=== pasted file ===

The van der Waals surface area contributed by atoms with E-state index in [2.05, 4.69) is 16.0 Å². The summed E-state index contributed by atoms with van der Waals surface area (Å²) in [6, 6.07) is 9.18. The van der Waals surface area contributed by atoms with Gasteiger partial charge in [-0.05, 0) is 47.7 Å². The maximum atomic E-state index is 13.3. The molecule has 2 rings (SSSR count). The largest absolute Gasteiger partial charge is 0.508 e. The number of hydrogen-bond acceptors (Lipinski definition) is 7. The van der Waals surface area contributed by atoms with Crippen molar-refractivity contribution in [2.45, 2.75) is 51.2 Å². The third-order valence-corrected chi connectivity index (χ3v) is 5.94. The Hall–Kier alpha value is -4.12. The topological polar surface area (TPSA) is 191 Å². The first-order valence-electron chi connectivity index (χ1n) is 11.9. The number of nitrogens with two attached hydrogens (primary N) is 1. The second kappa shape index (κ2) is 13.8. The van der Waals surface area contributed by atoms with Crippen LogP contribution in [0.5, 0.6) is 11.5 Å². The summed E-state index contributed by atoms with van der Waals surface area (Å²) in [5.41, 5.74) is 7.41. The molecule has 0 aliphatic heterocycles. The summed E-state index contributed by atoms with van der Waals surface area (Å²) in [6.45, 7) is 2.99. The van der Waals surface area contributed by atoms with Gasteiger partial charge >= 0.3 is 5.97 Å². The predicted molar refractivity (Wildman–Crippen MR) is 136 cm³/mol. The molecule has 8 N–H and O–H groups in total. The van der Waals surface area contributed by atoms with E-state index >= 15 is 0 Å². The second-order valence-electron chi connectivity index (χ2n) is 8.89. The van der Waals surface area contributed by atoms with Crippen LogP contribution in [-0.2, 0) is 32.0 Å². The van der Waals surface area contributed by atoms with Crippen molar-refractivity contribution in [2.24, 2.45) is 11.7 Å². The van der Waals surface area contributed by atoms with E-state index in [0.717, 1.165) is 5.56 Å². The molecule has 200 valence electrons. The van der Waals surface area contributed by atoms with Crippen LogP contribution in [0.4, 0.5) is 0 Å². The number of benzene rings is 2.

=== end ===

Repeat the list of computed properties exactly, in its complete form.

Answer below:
The van der Waals surface area contributed by atoms with E-state index in [2.05, 4.69) is 16.0 Å². The summed E-state index contributed by atoms with van der Waals surface area (Å²) in [6, 6.07) is 9.18. The van der Waals surface area contributed by atoms with Gasteiger partial charge in [-0.05, 0) is 47.7 Å². The maximum atomic E-state index is 13.3. The molecule has 2 rings (SSSR count). The largest absolute Gasteiger partial charge is 0.508 e. The number of hydrogen-bond acceptors (Lipinski definition) is 7. The van der Waals surface area contributed by atoms with Crippen molar-refractivity contribution in [2.45, 2.75) is 51.2 Å². The third-order valence-corrected chi connectivity index (χ3v) is 5.94. The Hall–Kier alpha value is -4.12. The topological polar surface area (TPSA) is 191 Å². The first-order valence-electron chi connectivity index (χ1n) is 11.9. The number of nitrogens with two attached hydrogens (primary N) is 1. The second kappa shape index (κ2) is 13.8. The van der Waals surface area contributed by atoms with Crippen LogP contribution in [0.5, 0.6) is 11.5 Å². The summed E-state index contributed by atoms with van der Waals surface area (Å²) in [5.41, 5.74) is 7.41. The molecule has 0 aliphatic heterocycles. The summed E-state index contributed by atoms with van der Waals surface area (Å²) in [6.45, 7) is 2.99. The van der Waals surface area contributed by atoms with Gasteiger partial charge >= 0.3 is 5.97 Å². The predicted molar refractivity (Wildman–Crippen MR) is 136 cm³/mol. The molecule has 8 N–H and O–H groups in total. The van der Waals surface area contributed by atoms with E-state index >= 15 is 0 Å². The second-order valence-electron chi connectivity index (χ2n) is 8.89. The van der Waals surface area contributed by atoms with Crippen LogP contribution in [-0.2, 0) is 32.0 Å². The van der Waals surface area contributed by atoms with Crippen molar-refractivity contribution in [2.24, 2.45) is 11.7 Å². The van der Waals surface area contributed by atoms with E-state index in [0.717, 1.165) is 5.56 Å². The molecule has 200 valence electrons. The van der Waals surface area contributed by atoms with Crippen LogP contribution in [0.4, 0.5) is 0 Å². The number of benzene rings is 2.